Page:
Citing the upside risk in the inflation and the downside risk in the growth, RBI (Reserve Bank of India ) took a surprising step to reduce the Bank lending rate (Repo rate) by 50bps i.e from 8.5% to 8%. This is the rate by which RBI allows finance to the commercial banks.
If the bank rate goes up, long-term interest rates also tend to move up, and vice-versa. Thus, it can be said that if bank rate is hiked, in all likelihood, banks will soon hike their own lending rates to ensure that they continue to make profit. Thus the Bank Rate (also called as the Repo Rate) is the tool which is used by the Central bank (RBI) for infusing liquidity into the market. In contrast to Repo rate, there is the “Reverse repo rate” which is the rate of interest at which the central bank borrows funds from other banks for a short duration. It is used by the central bank to absorb liquidity from the economy. When it feels that there is too much money floating in the market, it increases the reverse repo rate, meaning that the central bank will pay a higher rate of interest to the banks for depositing money with it.
The move to cut rates comes in the backdrop of a slowdown in growth which decelerated to 6.1 per cent in the third quarter of last year. The RBI had given guidance in January that it would reverse its tightening cycle. There was a pause for two quarters on key policy rates although there was relief on the liquidity front with 125 basis points CRR cut, done in two stages in January and March. This released Rs 80,000 crore into the system. The RBI also injected about 1.3 lakh crore through open market operations. This is now followed by repo rate cut.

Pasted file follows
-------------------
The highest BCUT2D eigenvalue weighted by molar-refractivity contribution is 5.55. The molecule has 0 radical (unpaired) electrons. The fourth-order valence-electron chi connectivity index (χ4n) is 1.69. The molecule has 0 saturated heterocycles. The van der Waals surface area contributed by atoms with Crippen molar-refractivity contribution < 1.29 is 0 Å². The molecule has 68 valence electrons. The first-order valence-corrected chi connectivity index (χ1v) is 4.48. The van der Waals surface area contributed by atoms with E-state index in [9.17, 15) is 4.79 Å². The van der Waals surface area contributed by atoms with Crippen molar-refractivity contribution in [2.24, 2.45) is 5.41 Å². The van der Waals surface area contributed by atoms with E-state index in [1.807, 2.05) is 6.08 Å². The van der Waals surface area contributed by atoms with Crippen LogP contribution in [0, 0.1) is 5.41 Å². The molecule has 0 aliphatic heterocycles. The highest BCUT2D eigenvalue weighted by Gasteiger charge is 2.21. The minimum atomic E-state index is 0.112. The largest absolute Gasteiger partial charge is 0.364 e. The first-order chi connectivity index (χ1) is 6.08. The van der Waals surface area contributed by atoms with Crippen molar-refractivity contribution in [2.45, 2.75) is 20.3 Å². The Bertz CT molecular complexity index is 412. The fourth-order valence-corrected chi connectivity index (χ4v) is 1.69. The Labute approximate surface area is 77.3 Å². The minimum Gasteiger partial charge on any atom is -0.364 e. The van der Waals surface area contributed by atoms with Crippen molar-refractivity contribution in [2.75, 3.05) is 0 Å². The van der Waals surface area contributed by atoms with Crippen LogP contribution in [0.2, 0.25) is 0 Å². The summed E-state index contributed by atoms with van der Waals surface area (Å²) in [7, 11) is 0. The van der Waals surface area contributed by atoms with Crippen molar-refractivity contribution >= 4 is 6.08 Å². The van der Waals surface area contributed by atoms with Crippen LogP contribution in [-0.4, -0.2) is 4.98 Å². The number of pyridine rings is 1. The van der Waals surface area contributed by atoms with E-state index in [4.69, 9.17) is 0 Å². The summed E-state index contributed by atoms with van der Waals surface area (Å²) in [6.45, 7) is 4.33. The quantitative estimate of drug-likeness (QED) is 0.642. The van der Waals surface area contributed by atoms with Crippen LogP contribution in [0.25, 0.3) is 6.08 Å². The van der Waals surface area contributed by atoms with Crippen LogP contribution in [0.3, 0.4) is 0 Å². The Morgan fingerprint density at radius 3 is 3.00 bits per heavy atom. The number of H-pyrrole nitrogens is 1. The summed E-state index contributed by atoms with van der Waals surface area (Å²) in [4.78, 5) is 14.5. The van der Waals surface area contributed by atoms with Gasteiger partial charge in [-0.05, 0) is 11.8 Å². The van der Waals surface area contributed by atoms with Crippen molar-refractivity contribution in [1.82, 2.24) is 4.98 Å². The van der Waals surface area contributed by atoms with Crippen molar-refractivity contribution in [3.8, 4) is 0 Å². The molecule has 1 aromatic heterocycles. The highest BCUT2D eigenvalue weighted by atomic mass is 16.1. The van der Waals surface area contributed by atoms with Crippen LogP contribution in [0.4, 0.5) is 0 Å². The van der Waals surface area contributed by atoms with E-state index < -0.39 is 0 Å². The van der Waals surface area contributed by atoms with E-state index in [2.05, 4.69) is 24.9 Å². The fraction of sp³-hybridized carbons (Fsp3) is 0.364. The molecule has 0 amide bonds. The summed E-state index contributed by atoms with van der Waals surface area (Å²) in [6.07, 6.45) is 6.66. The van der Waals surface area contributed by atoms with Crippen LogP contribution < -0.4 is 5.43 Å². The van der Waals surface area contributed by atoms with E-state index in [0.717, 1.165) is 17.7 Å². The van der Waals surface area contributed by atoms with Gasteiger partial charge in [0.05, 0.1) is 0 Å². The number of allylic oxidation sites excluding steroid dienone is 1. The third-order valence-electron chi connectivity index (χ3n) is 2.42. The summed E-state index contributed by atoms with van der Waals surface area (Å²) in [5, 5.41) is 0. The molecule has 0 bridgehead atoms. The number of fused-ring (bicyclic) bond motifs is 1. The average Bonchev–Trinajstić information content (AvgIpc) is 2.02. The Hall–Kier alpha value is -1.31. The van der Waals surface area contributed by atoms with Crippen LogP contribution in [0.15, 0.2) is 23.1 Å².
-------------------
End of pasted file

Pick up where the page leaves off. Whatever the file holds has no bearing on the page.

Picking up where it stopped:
RBI has now played it safe by projecting an inflation target of 6.5 per cent by March 2013. Its GDP projection for this year is 7.3 per cent. It is considered to be a dovish move by RBI, in response to the macro economic report which had a hawkish view of the economy, and had a comprehensive view of all the factors that might influence the monetary policy decisions. Hawkish refers to a negative outlook on inflation, implying that price levels are too high. “Hawkish” is an adjective typically used to describe monetary policy which favors higher interest rates, tighter monetary controls and restrictive credit policy. “Dovish” on the other hand emphasizes on a more accommodative monetary policy.
The marginal standing facility rate, which has a spread of 100 basis points above the repo rate, is now at 9.0 per cent. Banks have been given some relief on the liquidity front. The RBI has decided to raise the borrowing limit of scheduled commercial banks under the marginal standing facility (MSF) from one per cent to two per cent of their net demand and time liabilities.
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